Principles 1: Not rocket science Principles 2: Relax Principles 3: Caveat Investor

Sensible-Investor: Principles -- Part 3 

Caveat investor

If you’re a long-run investor (rather than a gambler), you should beware of personal finance advice that has these characteristics:

coinlineSPINNING THE ROULETTE WHEEL: Maybe you like to gamble, and maybe you are in a financial position where you can afford to devote a lot of time and a portion of your holdings to hunting for individual stocks that you can buy low and perhaps sell for a handsome profit. But that is not risk-averse investing, although personal finance publications and Web sites are full of it, because it's exciting and constantly changing. Only do this if it is a game that you like to play and a game that you can afford to lose.

PROPHESYING: Claiming to be able to forecast market movements. If someone really knew which way the market was about to move, that person could make billions by exploiting that knowledge, instead of a few bucks by writing or talking about it. As Malkiel writes, "With large numbers of people predicting the market, there will always be some who have called the last turn or even the last few turns, but none will be consistently accurate." ( Random Walk, p. 157) Paying attention to marketplace prophets can be a money-losing proposition if you pull your investments out of the market at times when you think it is about to go down. The reason: "market timers risk missing the infrequent large sprints that are the big contributors to performance." (Random Walk, p. 162) As Jonathan Clements puts it in The Wall Street Journal: "If you jump in and out of stocks in an effort to catch bull markets and sidestep market declines, you run the risk of being out of the market when stocks are bulldozing ahead. That is a real danger, because big stock-market gains are often concentrated in a few weeks or even days." (WSJ, C1, April 28, 1998) Andrew Tobias also agrees: "Clearly, if you knew which way interest rates were headed, you could profit in numerous ways. Many people therefore try to guess, and some, in any given year, guess right. Few, however, can guess right consistently, least of all you or I or the man on all-news radio." (Only Investment Guide, p. 70)

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SHARING "SECRETS": Information about individual companies moves lightning-fast these days. If you hear see or hear a tip about a company in print or on the Internet, you'd be wise to assume that you're among the last to know. If there's any truth to the information, is there any reason to believe that full-time market watchers on Wall Street didn't learn it before you did? They can act in a split second to bid the stock price to a new level that reflects the new information. Don't expect to be able to move faster than they do and take advantage information you learn on television or on the Internet. As Burton Malkiel describes the situation, "The market is so efficient --“prices move so quickly when new information does arise -- “ that no one can consistently buy or sell quickly enough to benefit." ( Random Walk, p. 191) Further, he states, "There is a fundamental paradox about the usefulness of investment advice concerning specific securities. If the advice reaches enough people and they act on it, knowledge of the advice destroys its usefulness." (Random Walk, p. 456)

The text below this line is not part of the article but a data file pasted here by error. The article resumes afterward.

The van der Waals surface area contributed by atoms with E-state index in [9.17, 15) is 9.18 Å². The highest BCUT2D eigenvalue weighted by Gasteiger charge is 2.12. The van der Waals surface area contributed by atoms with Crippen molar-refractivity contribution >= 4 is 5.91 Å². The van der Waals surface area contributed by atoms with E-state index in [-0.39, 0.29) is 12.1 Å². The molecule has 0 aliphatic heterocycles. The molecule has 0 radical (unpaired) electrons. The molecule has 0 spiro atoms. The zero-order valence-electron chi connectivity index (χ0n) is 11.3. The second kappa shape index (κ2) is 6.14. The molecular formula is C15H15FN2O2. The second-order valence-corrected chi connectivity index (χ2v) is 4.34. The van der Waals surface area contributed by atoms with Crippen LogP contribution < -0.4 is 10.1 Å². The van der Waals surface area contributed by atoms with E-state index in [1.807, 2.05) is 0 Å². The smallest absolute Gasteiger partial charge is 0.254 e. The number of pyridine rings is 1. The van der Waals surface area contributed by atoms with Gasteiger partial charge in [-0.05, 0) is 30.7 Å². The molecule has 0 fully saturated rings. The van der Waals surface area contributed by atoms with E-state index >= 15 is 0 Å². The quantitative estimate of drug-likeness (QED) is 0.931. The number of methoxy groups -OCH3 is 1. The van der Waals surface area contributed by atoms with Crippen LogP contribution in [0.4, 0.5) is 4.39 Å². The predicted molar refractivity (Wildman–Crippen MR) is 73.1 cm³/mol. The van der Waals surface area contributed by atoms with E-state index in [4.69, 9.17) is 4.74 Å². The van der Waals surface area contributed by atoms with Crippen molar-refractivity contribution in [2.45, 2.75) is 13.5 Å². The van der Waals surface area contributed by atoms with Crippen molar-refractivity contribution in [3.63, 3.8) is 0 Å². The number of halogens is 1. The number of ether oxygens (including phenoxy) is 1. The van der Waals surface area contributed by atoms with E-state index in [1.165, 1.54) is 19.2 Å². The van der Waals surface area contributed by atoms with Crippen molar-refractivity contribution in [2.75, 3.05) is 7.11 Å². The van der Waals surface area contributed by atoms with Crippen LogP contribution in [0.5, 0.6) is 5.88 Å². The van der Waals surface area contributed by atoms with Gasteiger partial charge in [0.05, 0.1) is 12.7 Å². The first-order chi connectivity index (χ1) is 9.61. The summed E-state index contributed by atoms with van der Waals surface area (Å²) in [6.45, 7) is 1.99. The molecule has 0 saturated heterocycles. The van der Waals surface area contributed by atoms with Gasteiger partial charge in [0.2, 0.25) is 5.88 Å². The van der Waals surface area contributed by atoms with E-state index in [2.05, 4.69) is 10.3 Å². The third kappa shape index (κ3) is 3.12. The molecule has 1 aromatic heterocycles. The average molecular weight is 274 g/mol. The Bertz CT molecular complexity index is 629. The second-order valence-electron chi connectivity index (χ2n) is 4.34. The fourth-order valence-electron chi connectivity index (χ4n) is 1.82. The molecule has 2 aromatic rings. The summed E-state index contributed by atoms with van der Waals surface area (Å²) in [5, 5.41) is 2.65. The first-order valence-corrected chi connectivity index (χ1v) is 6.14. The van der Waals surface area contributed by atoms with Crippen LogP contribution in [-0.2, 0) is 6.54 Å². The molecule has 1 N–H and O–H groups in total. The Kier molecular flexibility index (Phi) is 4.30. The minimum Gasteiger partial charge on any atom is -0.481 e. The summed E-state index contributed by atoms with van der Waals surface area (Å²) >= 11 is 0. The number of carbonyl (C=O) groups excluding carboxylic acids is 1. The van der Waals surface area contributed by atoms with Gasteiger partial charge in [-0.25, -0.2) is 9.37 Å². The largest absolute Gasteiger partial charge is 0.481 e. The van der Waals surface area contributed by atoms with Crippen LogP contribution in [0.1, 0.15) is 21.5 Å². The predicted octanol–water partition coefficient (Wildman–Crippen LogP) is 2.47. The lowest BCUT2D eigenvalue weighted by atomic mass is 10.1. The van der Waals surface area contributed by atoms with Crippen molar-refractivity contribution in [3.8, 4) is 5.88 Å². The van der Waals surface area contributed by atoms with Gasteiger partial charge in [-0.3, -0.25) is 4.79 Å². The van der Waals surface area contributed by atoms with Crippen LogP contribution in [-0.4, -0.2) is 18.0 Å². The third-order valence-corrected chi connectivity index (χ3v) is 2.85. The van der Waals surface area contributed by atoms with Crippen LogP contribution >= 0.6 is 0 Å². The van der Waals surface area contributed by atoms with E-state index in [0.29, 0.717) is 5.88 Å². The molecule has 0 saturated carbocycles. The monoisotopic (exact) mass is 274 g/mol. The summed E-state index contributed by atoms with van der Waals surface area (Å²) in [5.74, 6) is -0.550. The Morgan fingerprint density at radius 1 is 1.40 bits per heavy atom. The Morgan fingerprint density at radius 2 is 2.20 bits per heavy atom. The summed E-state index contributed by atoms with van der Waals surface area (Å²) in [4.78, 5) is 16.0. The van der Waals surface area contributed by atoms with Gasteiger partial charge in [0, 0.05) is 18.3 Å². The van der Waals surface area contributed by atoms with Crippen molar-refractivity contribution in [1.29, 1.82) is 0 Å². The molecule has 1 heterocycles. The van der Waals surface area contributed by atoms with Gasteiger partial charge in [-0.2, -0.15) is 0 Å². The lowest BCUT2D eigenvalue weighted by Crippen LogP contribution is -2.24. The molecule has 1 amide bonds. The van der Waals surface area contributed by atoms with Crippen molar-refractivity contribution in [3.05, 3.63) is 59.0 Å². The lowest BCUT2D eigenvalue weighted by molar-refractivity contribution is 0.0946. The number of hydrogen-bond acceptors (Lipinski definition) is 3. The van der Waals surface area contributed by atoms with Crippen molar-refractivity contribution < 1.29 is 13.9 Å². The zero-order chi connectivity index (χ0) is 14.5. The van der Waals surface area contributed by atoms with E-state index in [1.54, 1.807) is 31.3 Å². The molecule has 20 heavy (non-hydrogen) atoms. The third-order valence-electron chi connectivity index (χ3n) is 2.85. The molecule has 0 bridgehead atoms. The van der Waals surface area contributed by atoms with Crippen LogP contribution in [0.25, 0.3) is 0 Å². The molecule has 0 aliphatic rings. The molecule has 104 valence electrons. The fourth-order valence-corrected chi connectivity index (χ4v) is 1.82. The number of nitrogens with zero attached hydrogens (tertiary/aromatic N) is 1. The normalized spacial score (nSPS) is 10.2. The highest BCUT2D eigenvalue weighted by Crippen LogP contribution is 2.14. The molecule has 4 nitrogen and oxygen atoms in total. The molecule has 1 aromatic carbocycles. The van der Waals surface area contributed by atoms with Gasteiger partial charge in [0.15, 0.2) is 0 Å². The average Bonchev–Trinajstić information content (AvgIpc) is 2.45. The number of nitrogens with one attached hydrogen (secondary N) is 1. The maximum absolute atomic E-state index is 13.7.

FEAR-MONGERING: People are remarkably adaptable. Children can attend college even if their parents saved little, although the education loans might be larger and the college less prestigious than if the parents had invested diligently. Senior citizens in the United States can still retire, even if their retirement savings are scanty. They may have to work longer, scrimp more on their weekly budget, have few or no options for entertainment and travel, and depend more than they would like to on family and the government. Stating this is not meant to discourage investing, but to encourage people to look at their prospects clear-sightedly, without despair or panic that can cause people to freeze rather than invest. Avoid personal finance advice that inflames emotions of guilty, avarice or panic. For your own peace of mind, resist the temptations of such emotions. As Andrew Tobias observes,

    "Whether you choose mutual funds or a direct plunge into the stock market, bonds, or a savings account; whether you shelter your investments through a Keogh Plan or an IRA; and whether you spend now or save to spend later “ you will find that, by the prevailing American ethic anyway, you never have enough." (Only Investment Guide, p. 188)

What to look for in a Web site

These are six desirable qualities both in personal finance planning and in a personal finance Web site:

DIVERSIFICATION: Encouraging investors to diversify their holdings, as explained above.

ALLOCATION: Advocating and explaining proper asset allocation, as explained above.

EYE ON THE HORIZON: It's important to take into account how much time you have before you need to withdraw funds you invest. If you have 30 years to invest, you can tolerate lots of ups and downs in the meantime, as long as the investment's overall trend is up. By purchasing stocks or, much more simply, stock market index funds, you participate in the country's financial growth. "There is a long-run uptrend in most average of stock prices in line with the long-run growth of earnings and dividends." ( Random Walk, p. 143) But if you will need to withdraw your money in a short while, you should invest it where its ups and downs are limited. Otherwise, you'll be gambling – placing a bet that the value won't be down at the exact time when you need to withdraw your money.